Because to us past eras are over, fixed and known, we tend to underestimate how traumatic such developments were to people living through them. In the mid-1970s I wrote: ‘To believe that change, and in particular the speed of change, is something
peculiar to the twentieth century, is an error, at least where the physical environment is concerned. Except in a few specific places … the changes seen by many people living today are as nothing compared with the paroxysms of alteration and despoilation weathered by their great-grandparents.’ This, in 2011, should read ‘great-great-grandparents’, but it remains just as true.
It so happened that, when I was researching and writing The Fields Beneath, the lesser paroxysm of post-war redevelopment had only recently abated. I was thus able to describe this saga of misplaced idealism and Stalinist authoritarianism disguised as democracy while it was still very recent – see the book’s last chapter. But what is significant is that I have no comparable upheaval to report for the period between the late 1970s and today. Just as, by the 1870s, Kentish Town had acquired much the form and social composition that it was to have for the next eighty-odd years, so, after the intervening storm of the late- 1950s and ’60s, the place settled down again into very much the one that we still inhabit, more than thirty years on, and shows every sign of continuing for the time being in the same way.
In the 1970s some people feared that ‘by the year 2000’ (a then distant, mythic date) areas such as Kentish Town would have deteriorated into urban “jungles’ on the American model, dangerous to cross after dark and full of racial tensions, while others were optimistically convinced that the ever-rising price of property would ensure that Kentish Town in 2000 would be as affluent and exclusive as Chelsea. For more than one reason, I am pleased to report that neither of these predictions has turned out valid. The changes I have to signal are all relatively minor ones, in the scheme of things and in Kentish Town’s long and chequered history.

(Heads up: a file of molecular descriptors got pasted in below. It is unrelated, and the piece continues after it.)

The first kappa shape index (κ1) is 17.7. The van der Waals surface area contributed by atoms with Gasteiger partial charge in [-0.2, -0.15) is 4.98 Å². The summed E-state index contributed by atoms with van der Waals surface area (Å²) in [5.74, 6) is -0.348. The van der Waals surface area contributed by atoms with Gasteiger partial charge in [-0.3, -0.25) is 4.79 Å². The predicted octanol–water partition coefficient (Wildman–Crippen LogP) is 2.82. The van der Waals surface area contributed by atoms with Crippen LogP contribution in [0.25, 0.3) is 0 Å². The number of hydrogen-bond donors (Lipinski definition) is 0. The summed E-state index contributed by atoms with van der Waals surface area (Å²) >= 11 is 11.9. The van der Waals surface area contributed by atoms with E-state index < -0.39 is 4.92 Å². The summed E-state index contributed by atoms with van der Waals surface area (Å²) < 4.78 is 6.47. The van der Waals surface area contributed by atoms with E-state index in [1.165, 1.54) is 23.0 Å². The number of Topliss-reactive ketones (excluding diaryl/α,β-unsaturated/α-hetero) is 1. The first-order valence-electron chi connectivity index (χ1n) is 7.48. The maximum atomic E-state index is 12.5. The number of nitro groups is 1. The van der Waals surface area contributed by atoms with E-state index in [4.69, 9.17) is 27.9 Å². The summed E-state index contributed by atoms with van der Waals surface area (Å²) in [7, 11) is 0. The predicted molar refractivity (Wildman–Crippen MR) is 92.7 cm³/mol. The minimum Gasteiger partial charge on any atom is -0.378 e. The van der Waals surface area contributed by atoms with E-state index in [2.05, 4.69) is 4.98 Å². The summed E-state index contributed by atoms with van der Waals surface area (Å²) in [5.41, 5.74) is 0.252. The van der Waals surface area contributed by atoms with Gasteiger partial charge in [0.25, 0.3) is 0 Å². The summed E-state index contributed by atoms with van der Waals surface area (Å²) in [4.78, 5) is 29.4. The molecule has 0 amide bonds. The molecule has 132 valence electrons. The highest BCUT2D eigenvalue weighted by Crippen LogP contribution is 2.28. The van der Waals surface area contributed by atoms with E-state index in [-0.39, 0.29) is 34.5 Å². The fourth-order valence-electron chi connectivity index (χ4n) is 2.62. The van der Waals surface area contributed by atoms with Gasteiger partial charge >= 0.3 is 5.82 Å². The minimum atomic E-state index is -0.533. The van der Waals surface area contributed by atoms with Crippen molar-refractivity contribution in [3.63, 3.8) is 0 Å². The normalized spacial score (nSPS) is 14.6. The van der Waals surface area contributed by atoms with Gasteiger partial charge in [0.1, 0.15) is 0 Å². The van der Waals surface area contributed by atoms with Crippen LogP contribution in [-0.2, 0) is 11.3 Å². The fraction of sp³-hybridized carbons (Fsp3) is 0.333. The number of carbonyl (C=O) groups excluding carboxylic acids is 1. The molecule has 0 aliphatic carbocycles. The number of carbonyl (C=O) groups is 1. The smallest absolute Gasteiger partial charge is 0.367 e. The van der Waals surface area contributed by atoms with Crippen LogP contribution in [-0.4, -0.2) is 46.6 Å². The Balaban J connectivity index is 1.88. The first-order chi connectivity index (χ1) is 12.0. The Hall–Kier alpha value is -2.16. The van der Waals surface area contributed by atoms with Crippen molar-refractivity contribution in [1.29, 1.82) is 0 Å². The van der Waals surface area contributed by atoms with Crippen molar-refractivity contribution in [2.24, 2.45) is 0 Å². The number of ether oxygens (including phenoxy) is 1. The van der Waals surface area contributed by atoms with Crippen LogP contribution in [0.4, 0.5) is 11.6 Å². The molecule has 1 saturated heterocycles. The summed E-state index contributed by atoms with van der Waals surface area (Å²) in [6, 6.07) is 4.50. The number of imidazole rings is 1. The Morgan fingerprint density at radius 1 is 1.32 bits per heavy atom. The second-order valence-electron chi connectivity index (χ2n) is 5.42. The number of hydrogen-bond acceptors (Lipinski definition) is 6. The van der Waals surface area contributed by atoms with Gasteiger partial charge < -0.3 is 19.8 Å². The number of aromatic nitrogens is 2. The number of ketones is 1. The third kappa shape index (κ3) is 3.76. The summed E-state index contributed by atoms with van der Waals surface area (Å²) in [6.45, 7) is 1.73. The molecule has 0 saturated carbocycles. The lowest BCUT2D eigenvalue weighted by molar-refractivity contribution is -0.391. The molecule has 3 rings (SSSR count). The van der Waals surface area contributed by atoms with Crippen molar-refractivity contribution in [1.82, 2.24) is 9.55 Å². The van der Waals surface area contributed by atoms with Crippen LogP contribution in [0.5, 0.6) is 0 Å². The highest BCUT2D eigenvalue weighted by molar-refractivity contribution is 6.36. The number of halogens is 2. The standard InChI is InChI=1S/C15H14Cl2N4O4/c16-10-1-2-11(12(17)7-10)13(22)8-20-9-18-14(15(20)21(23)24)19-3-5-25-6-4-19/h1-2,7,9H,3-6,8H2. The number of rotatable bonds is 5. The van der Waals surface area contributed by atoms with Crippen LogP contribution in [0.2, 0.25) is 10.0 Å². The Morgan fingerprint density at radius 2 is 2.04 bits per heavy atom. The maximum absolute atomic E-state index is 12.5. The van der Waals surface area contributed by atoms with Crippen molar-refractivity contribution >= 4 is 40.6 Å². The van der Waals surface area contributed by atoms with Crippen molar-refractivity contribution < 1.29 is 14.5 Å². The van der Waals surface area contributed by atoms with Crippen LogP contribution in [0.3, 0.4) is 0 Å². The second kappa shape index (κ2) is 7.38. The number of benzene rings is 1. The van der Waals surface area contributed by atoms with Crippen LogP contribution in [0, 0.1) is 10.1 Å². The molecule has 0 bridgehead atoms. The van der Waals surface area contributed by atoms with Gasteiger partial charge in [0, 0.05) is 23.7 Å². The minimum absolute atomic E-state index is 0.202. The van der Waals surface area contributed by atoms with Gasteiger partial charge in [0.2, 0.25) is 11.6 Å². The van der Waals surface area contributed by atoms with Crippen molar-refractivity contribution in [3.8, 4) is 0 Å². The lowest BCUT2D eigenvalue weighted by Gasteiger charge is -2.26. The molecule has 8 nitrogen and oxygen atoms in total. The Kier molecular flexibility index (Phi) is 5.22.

The trends visible in 1977 have simply become more evident. The district has remained remarkably mixed, socially, with inhabitants ranging from the obviously poor to the discreetly wealthy, and only the lower-middle class under-represented. You have to be relatively well-off, today, to buy a Victorian house in one of the area’s many pleasant, leafy side streets, and very few of these houses are still in multi-occupation: the old ladies who let lodgings have gone. However, the large amount of housing that remains in local authority hands continues to ensure that the district is hardly in danger of becoming exclusive. But one has to say, too, that the difference between one part of Kentish Town.